John West, Theatre In Australia, Cassell Australia Limited, 1978

    Original Theatre Programs, The Age, The Argus, The Sydney Morning Herald



    Special thanks to Peter Burgis and Rob Morrison for their help in this revision


    Further resources

    View programs on the THA Digital website


  • The Big Broadcast of 1924

    big broadcast banner 01

    To mark 100 years since the first live stage broadcast in Australia, we revisit an article by PETER BURGIS published in On Stage back in 2006. With updates by Peter and new picture research and audio links by Rob Morrison.

    ‘Wirelessenthusiasm is on the wane in Britain and America, and quite a number of small manufacturers are closing down,’ announced Mr. G. Watson, electrical engineer, in an interview with The Sydney Morning Herald on 10 November 1923, following his return to Australia on the good ship Mongolia, after an overseas business trip.

    A week earlier, a new Australian company called Broadcasters (Sydney) Ltd, advertised the start of the first local radio service from their studio in the Smith’s Weekly Building, Phillip Street, Sydney.

    Broadcasters boasted ‘bedtime stories for the children, talks on housekeeping hints and Parisian fashion for ladies, racing and business reports for men, jazz evenings for young folk.’ Best of all it promised that ‘listeners-in’ would hear the Dungowan Jazz Orchestra and live performances from the Tivoli Theatre.

    Radio 2SB (later 2BL) planned to be on air from 10am to 10pm, six days a week, available free to city, suburb and country. Set down for 15 November, this historic first Australian broadcast was delayed until 23 November 1923.

    big broadcast 01aGladys Moncrieff in A Southern Maid, with Mione Stewart (left) and Nellie Payne (right). Photographer unknown. National Library of Australia, Canberra.

    A bounder in the wings

    Broadcasters (Sydney) Ltd had competition in the form of Farmer & Company, major merchants occupying large premises fronting Pitt, Market and George Streets (now Myer), with studios in the Roof Garden atop their imposing building. A newspaper advertisement (The Sydney Morning Herald, 29 October 1923) heralded the arrival of Farmer’s Wireless Broadcasting Service, due to start radiating test transmissions from 5 December under the banner 2FC.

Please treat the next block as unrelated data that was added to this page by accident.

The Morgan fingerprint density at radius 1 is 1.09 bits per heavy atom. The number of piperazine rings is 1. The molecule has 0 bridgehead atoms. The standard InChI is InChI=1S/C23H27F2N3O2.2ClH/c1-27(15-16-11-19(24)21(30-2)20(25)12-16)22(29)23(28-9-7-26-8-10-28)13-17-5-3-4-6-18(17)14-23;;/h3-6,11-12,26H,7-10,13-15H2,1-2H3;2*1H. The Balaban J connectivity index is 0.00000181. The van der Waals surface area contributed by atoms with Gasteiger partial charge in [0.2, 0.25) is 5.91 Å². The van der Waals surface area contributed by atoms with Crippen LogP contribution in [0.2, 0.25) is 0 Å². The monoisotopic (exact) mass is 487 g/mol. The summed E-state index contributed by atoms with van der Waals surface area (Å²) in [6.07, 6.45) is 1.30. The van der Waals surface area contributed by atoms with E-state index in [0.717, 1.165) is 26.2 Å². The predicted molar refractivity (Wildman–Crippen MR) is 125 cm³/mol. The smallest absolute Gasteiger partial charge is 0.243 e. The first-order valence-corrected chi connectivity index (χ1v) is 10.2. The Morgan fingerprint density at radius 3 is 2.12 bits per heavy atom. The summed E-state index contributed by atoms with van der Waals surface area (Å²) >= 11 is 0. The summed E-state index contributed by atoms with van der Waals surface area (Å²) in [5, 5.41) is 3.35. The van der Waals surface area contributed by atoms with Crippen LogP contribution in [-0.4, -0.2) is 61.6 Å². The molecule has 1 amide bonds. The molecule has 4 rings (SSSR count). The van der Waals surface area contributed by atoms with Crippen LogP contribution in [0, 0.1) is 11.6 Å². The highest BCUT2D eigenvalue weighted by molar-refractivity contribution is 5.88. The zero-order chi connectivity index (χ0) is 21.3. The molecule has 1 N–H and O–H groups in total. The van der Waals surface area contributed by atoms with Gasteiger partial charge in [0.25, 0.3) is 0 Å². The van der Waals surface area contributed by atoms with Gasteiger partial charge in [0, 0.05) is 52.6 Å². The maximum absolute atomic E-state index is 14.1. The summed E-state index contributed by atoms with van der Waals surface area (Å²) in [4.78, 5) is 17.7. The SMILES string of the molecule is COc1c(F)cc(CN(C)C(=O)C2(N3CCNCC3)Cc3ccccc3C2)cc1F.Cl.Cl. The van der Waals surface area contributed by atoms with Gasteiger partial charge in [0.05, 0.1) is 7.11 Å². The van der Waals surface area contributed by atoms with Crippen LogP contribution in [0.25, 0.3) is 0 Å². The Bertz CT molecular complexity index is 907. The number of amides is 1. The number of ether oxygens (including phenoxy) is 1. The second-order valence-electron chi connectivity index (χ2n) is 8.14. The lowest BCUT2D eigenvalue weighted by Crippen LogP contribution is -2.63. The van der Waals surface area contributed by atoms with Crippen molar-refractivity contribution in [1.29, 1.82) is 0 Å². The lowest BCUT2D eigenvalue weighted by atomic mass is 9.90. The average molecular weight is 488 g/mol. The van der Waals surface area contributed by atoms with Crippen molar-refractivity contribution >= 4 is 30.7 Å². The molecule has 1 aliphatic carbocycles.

Program highlights were to include weather predictions, race results, stockyard market reports, quotations from the Sydney Stock Exchange and updates on latest fashion decrees from Paris, London and New York (Farmer’s sold heaps of clothing and haberdashery).

    Most importantly, there would be entertainments from the theatre circuits of J.C.Williamson Ltd and J.& N.Tait.

    In the first week of 1924 it was reported that ‘experiments had been conducted from the stage of Sydney’s Her Majesty’s Theatre, involving the placement of microphones which collected the sound and conveyed it to an amplifying panel which “stepped-up” the volume before carrying the sound by landline to Farmer’s wireless studio in Pitt Street, whence it was conveyed by another special land line to the big station 2FC at Willoughby (inner North Shore), from whence it was radiated by wireless’ (The Sydney Morning Herald, 7 January 1924).

    On Saturday afternoon (5 January 1924) a complete matinée of A Southern Maid was transmitted experimentally, with every word being heard quite clearly. Laughter followed each joke was also heard as was the shrill call of ‘Ice cream blocks and chocolates’ during the interval.
    Without speeches and formalities, Farmer’s 2FC officially opened on the evening of Wednesday, 9 January, when a complete evening performance of A Southern Maid was broadcast from the stage of Her Majesty’s Theatre.

    big broadcast 02A tense moment at the Cafe del Santiago as Sebastian (Robert Chisholm) and Francesco Del Fuego (Claude Flemming) confront Sir Willoughby Rawdon (Howett Worster) with daggers drawn, while Doloes (Glady Moncrieff) looks on apprehensively. (Chisholm subsequently took over the role of Rawdon for the Sydney season.)